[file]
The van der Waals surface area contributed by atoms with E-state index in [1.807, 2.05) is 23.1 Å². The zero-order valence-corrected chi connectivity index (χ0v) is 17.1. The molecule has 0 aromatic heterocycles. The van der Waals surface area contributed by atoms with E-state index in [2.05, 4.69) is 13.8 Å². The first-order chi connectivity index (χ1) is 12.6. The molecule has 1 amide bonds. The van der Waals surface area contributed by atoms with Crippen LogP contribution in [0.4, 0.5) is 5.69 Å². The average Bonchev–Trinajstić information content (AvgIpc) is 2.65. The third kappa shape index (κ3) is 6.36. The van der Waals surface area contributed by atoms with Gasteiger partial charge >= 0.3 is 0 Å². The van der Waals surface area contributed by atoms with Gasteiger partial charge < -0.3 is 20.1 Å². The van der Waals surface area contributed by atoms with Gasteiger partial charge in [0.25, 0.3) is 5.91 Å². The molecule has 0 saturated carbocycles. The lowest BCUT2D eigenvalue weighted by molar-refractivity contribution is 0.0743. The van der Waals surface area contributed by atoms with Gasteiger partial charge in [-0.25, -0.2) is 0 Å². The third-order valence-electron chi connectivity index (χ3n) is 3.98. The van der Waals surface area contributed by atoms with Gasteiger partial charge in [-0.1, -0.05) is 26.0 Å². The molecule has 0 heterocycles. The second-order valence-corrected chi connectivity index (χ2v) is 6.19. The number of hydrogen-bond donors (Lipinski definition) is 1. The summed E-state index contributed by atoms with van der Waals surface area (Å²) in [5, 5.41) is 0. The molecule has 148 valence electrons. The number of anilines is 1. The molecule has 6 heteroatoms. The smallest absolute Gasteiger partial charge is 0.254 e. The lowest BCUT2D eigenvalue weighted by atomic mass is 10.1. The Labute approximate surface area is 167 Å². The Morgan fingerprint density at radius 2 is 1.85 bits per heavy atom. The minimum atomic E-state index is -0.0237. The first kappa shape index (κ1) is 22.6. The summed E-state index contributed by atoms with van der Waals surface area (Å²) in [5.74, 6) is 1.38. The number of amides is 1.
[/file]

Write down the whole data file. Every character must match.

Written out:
The van der Waals surface area contributed by atoms with E-state index in [1.807, 2.05) is 23.1 Å². The zero-order valence-corrected chi connectivity index (χ0v) is 17.1. The molecule has 0 aromatic heterocycles. The van der Waals surface area contributed by atoms with E-state index in [2.05, 4.69) is 13.8 Å². The first-order chi connectivity index (χ1) is 12.6. The molecule has 1 amide bonds. The van der Waals surface area contributed by atoms with Crippen LogP contribution in [0.4, 0.5) is 5.69 Å². The average Bonchev–Trinajstić information content (AvgIpc) is 2.65. The third kappa shape index (κ3) is 6.36. The van der Waals surface area contributed by atoms with Gasteiger partial charge >= 0.3 is 0 Å². The van der Waals surface area contributed by atoms with Gasteiger partial charge < -0.3 is 20.1 Å². The van der Waals surface area contributed by atoms with Gasteiger partial charge in [0.25, 0.3) is 5.91 Å². The molecule has 0 saturated carbocycles. The lowest BCUT2D eigenvalue weighted by molar-refractivity contribution is 0.0743. The van der Waals surface area contributed by atoms with Gasteiger partial charge in [-0.25, -0.2) is 0 Å². The third-order valence-electron chi connectivity index (χ3n) is 3.98. The van der Waals surface area contributed by atoms with Gasteiger partial charge in [-0.1, -0.05) is 26.0 Å². The molecule has 0 heterocycles. The second-order valence-corrected chi connectivity index (χ2v) is 6.19. The number of hydrogen-bond donors (Lipinski definition) is 1. The summed E-state index contributed by atoms with van der Waals surface area (Å²) in [5, 5.41) is 0. The molecule has 148 valence electrons. The number of anilines is 1. The molecule has 6 heteroatoms. The smallest absolute Gasteiger partial charge is 0.254 e. The lowest BCUT2D eigenvalue weighted by atomic mass is 10.1. The Labute approximate surface area is 167 Å². The Morgan fingerprint density at radius 2 is 1.85 bits per heavy atom. The minimum atomic E-state index is -0.0237. The first kappa shape index (κ1) is 22.6. The summed E-state index contributed by atoms with van der Waals surface area (Å²) in [5.74, 6) is 1.38. The number of amides is 1.